I enjoyed your playing peyton. Your interpretation is unique and has a lot of personality. I agree with Rag that it's kind of jazzy. I never even thought of it but that's a cool way to interpret classical music. It puts it in a totally new light.

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#1116158 - 01/12/07 07:34 AM Re: Chopin Nocturne Study Group
Peyton Offline
2000 Post Club Member

Registered: 06/02/06
Posts: 2630
Loc: Maine
Thanks. I didn't mean to play it "jazzy". I'll have to think about that. \:\) I don't feel like I'm rushing those triplets as much as I feel I'm rushing 57-69. I'm really flubbing those notes.And of course 77-85... More slow practice needed no doubt. But I do like that triplet section coming in faster than the earlier section. For me it's kind of a wake up call. There is a way I want to play this and I'm no way near it.

Mmmm...telemark skiing to Chopin would be different. Did you see this video? I can't remember if I posted it. I'm telemark skiing to one of my songs (my nickname is Biff).
_________________________
"One's real life is often the life that one does not lead."- Oscar Wilde
www.youtube.com/Biffer5
www.peytonart.com


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#1116159 - 01/12/07 09:30 AM Re: Chopin Nocturne Study Group
loveschopintoomuch Offline
4000 Post Club Member

Registered: 04/05/06
Posts: 4690
Loc: Illinois
Hi Peyton: So good to hear from you. \:\) I thought you might be touring with your jazz group. You should, someday, think about it...you are that great!

I tried downloading Quicktime to get to see your video. It downloaded but then I couldn't get back to your site. I am a little disappointed that I couldn't see/hear you play. \:\(

Did any of us ever think that when we started to learn this nocuturne...way back in September (??), that some of us would still be working on it in January? Well, I for one, did.

I do like your advice, Peyton, about slow practicing. I think slow practicing is playing a section slow for about 5 minutes. Obviously, not enough time. I have always had an impatient streak, and it does not serve me well when learning a new piece.

That I have actually reached the 4th page (not going to indicate how well I can play the first 3), is amazing to me. I wouldn't "dare" leave this nocturne alone for any longer than 2 days for I know what will happen. It happened with the Raindrop. I admire those of you who have the skill and confidence to do this. I don't think I'll ever get to that point. :rolleyes:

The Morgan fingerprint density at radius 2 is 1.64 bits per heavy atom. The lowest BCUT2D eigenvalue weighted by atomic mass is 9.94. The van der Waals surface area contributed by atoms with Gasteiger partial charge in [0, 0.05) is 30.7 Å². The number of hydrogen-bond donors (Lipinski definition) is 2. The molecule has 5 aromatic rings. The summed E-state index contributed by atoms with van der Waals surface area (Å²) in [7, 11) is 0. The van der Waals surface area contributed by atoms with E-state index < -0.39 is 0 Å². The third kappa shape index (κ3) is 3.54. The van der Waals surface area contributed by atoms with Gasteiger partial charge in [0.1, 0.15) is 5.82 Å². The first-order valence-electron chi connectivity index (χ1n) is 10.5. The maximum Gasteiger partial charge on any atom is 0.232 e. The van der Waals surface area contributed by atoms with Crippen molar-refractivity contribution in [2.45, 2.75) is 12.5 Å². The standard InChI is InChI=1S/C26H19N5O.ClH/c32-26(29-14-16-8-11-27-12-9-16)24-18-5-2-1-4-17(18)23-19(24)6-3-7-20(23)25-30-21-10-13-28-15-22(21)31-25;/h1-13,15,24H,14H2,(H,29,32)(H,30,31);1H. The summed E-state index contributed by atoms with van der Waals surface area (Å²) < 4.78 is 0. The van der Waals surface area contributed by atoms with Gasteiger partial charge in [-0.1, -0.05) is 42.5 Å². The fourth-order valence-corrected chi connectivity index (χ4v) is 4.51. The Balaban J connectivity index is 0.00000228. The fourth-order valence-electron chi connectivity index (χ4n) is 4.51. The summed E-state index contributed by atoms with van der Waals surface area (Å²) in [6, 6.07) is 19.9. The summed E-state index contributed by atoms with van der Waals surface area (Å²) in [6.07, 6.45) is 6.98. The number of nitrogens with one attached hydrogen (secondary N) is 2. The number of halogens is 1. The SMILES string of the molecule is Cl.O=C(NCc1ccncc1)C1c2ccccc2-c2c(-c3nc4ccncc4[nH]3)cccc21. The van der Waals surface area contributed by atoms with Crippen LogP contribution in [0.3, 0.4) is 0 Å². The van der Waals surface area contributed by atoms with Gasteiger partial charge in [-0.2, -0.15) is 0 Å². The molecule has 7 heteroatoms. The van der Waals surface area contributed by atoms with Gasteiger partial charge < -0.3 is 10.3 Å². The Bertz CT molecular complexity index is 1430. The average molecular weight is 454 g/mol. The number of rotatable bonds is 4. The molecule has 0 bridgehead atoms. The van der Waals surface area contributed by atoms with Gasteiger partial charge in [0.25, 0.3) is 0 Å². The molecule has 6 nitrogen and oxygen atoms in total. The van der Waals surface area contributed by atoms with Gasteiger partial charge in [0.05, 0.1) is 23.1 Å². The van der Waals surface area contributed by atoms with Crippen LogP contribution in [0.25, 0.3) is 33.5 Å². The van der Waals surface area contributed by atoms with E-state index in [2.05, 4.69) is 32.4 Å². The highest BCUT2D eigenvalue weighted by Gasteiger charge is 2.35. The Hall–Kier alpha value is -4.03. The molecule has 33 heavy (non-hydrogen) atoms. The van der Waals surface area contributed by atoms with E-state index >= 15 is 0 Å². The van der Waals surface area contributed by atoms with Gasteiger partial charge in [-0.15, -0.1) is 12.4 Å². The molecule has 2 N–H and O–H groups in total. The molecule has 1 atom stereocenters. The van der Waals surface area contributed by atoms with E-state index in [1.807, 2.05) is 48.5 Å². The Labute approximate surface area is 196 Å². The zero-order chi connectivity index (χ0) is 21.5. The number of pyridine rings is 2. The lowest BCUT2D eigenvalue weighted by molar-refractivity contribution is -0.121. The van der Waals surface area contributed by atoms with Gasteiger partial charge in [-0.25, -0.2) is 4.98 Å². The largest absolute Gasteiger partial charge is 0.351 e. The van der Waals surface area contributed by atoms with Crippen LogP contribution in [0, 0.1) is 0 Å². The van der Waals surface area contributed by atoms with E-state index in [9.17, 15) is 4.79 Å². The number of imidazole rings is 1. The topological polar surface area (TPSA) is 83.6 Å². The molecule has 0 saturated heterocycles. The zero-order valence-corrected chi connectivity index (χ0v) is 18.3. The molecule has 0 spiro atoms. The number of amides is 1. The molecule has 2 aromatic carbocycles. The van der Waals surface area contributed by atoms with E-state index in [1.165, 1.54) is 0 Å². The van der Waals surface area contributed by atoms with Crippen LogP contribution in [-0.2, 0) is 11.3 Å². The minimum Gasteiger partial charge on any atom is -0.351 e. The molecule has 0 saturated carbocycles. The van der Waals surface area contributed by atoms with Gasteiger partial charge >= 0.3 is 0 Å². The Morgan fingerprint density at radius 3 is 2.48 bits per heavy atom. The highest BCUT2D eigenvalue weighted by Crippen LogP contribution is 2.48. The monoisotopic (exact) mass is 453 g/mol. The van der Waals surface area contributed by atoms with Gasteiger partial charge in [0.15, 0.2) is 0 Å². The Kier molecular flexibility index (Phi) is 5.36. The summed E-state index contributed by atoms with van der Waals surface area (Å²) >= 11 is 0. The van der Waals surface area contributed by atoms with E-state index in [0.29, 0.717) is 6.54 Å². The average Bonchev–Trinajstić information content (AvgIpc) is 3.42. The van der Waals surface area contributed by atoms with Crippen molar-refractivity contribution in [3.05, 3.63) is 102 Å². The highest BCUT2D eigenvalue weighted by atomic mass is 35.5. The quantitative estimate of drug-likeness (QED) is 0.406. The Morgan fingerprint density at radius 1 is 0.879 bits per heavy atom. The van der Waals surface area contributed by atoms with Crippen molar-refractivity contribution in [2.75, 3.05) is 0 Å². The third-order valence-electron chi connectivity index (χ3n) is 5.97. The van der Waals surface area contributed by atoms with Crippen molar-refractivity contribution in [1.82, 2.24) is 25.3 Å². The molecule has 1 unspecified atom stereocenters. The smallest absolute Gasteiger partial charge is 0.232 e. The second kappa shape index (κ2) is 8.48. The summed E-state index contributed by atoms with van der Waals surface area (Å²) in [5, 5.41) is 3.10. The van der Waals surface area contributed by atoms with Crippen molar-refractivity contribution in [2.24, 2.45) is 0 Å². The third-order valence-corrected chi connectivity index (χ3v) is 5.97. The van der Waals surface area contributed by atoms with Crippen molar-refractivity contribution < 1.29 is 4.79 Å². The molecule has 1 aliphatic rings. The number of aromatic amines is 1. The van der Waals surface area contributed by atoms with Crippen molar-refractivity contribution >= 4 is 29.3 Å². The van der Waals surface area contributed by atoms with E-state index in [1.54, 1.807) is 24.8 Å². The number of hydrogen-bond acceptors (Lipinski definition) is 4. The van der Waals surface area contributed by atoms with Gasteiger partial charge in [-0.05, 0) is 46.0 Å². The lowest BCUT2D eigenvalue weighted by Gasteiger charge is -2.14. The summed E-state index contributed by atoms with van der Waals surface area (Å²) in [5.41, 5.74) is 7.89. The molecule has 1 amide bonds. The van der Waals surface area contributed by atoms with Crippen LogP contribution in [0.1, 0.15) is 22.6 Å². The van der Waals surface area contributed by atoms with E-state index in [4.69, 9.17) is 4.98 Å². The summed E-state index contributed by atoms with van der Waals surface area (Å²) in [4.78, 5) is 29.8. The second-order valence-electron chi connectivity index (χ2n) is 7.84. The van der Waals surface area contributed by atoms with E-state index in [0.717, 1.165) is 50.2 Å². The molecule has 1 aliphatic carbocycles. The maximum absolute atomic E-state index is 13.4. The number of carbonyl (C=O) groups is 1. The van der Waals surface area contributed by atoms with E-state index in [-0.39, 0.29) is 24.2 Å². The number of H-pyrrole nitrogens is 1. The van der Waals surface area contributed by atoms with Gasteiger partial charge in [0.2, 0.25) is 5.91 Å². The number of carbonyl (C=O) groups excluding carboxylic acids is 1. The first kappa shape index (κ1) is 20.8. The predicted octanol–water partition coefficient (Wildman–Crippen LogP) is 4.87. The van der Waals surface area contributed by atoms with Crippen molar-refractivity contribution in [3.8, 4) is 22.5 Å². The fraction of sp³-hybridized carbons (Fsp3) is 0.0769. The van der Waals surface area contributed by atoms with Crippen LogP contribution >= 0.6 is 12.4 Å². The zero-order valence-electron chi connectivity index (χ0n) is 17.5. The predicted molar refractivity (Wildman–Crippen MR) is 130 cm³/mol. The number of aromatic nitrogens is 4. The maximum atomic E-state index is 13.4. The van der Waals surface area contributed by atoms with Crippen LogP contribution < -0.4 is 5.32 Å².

While this piece is given a "7" on that chart...the same as the Raindrop, I think it is more difficult...should be an 8, in my opinion.

Once, again, I am glad to know you are still around Peyton. We've missed you.

Take care to everyone and keep on keeping on. :p

Kathleen
_________________________
After playing Chopin, I feel as if I had been weeping over sins that I had never committed, and mourning over tragedies that were not my own." Oscar Wilde, 1891

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#1116160 - 01/12/07 09:33 AM Re: Chopin Nocturne Study Group
Ragnhild Offline
1000 Post Club Member

Registered: 08/22/06
Posts: 1117
Loc: Norway
I had not seen it ...cool, the first couple of seconds looks like me - but then I see you are really good at this.
I'm afraid that Telemark to me is an area and not a hobby, I like skiing, though.

Next time skiing with a Chopin-waltz ?

Ragnhild
_________________________
Trying to play the piano:
http://www.box.net/public/dbr23ll03e

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#1116161 - 01/12/07 10:52 AM Re: Chopin Nocturne Study Group
Peyton Offline
2000 Post Club Member

Registered: 06/02/06
Posts: 2630
Loc: Maine
 Quote:
Originally posted by Ragnhild:
I had not seen it ...cool, the first couple of seconds looks like me - but then I see you are really good at this.
I'm afraid that Telemark to me is an area and not a hobby, I like skiing, though.

Next time skiing with a Chopin-waltz ?

Ragnhild [/b]
Hey...that's right, you are in Norway. Birthplace of telemark skiing.

I think a Chopin waltz would work. That can be my next project. ;\)
_________________________
"One's real life is often the life that one does not lead."- Oscar Wilde
www.youtube.com/Biffer5
www.peytonart.com


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#1116162 - 01/12/07 01:50 PM Re: Chopin Nocturne Study Group
Piano Again Offline
1000 Post Club Member

Registered: 08/12/04
Posts: 1162
Loc: Washington metro
 Quote:
Originally posted by Sarah M:
I enjoyed your playing peyton. Your interpretation is unique and has a lot of personality. I agree with Rag that it's kind of jazzy. I never even thought of it but that's a cool way to interpret classical music. It puts it in a totally new light. [/b]
I heard a clip from this on Morning Edition today. Talk about jazzy/classical ...

http://www.amazon.com/exec/obidos/ASIN/B000B8N4TU/npr-4-20
_________________________
Recovering cellist, amateur pianist.


Check out my blog !


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#1116163 - 01/12/07 02:38 PM Re: Chopin Nocturne Study Group